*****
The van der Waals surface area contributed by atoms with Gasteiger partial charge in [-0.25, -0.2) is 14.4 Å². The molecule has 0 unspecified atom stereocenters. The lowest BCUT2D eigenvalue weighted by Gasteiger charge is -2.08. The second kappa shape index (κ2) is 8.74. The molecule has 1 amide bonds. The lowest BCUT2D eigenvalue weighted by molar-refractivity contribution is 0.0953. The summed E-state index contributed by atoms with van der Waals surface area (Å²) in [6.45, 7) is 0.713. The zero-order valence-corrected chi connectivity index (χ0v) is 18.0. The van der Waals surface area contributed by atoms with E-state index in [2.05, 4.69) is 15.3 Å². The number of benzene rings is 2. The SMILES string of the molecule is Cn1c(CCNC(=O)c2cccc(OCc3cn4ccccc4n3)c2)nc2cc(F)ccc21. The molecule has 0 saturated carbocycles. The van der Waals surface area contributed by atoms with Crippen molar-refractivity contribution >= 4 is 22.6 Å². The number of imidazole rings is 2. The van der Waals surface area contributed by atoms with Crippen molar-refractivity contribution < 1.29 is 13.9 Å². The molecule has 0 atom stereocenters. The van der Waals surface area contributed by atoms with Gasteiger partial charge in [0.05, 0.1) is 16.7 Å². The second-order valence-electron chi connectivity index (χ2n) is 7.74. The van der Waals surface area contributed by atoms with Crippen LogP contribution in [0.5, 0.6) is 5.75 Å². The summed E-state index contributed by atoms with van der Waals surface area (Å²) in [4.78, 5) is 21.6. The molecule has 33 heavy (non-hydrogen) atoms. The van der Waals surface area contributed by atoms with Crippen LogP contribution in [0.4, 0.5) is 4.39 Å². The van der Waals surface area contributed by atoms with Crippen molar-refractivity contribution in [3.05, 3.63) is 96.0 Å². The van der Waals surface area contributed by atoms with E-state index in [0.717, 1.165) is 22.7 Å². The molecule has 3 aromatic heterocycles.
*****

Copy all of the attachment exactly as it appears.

The van der Waals surface area contributed by atoms with Gasteiger partial charge in [-0.25, -0.2) is 14.4 Å². The molecule has 0 unspecified atom stereocenters. The lowest BCUT2D eigenvalue weighted by Gasteiger charge is -2.08. The second kappa shape index (κ2) is 8.74. The molecule has 1 amide bonds. The lowest BCUT2D eigenvalue weighted by molar-refractivity contribution is 0.0953. The summed E-state index contributed by atoms with van der Waals surface area (Å²) in [6.45, 7) is 0.713. The zero-order valence-corrected chi connectivity index (χ0v) is 18.0. The van der Waals surface area contributed by atoms with E-state index in [2.05, 4.69) is 15.3 Å². The number of benzene rings is 2. The SMILES string of the molecule is Cn1c(CCNC(=O)c2cccc(OCc3cn4ccccc4n3)c2)nc2cc(F)ccc21. The molecule has 0 saturated carbocycles. The van der Waals surface area contributed by atoms with Crippen molar-refractivity contribution >= 4 is 22.6 Å². The number of imidazole rings is 2. The van der Waals surface area contributed by atoms with Crippen molar-refractivity contribution < 1.29 is 13.9 Å². The molecule has 0 atom stereocenters. The van der Waals surface area contributed by atoms with Gasteiger partial charge in [0.05, 0.1) is 16.7 Å². The second-order valence-electron chi connectivity index (χ2n) is 7.74. The van der Waals surface area contributed by atoms with Crippen LogP contribution in [0.5, 0.6) is 5.75 Å². The summed E-state index contributed by atoms with van der Waals surface area (Å²) in [4.78, 5) is 21.6. The molecule has 33 heavy (non-hydrogen) atoms. The van der Waals surface area contributed by atoms with Crippen LogP contribution in [0.4, 0.5) is 4.39 Å². The van der Waals surface area contributed by atoms with Crippen molar-refractivity contribution in [3.05, 3.63) is 96.0 Å². The van der Waals surface area contributed by atoms with E-state index in [0.717, 1.165) is 22.7 Å². The molecule has 3 aromatic heterocycles.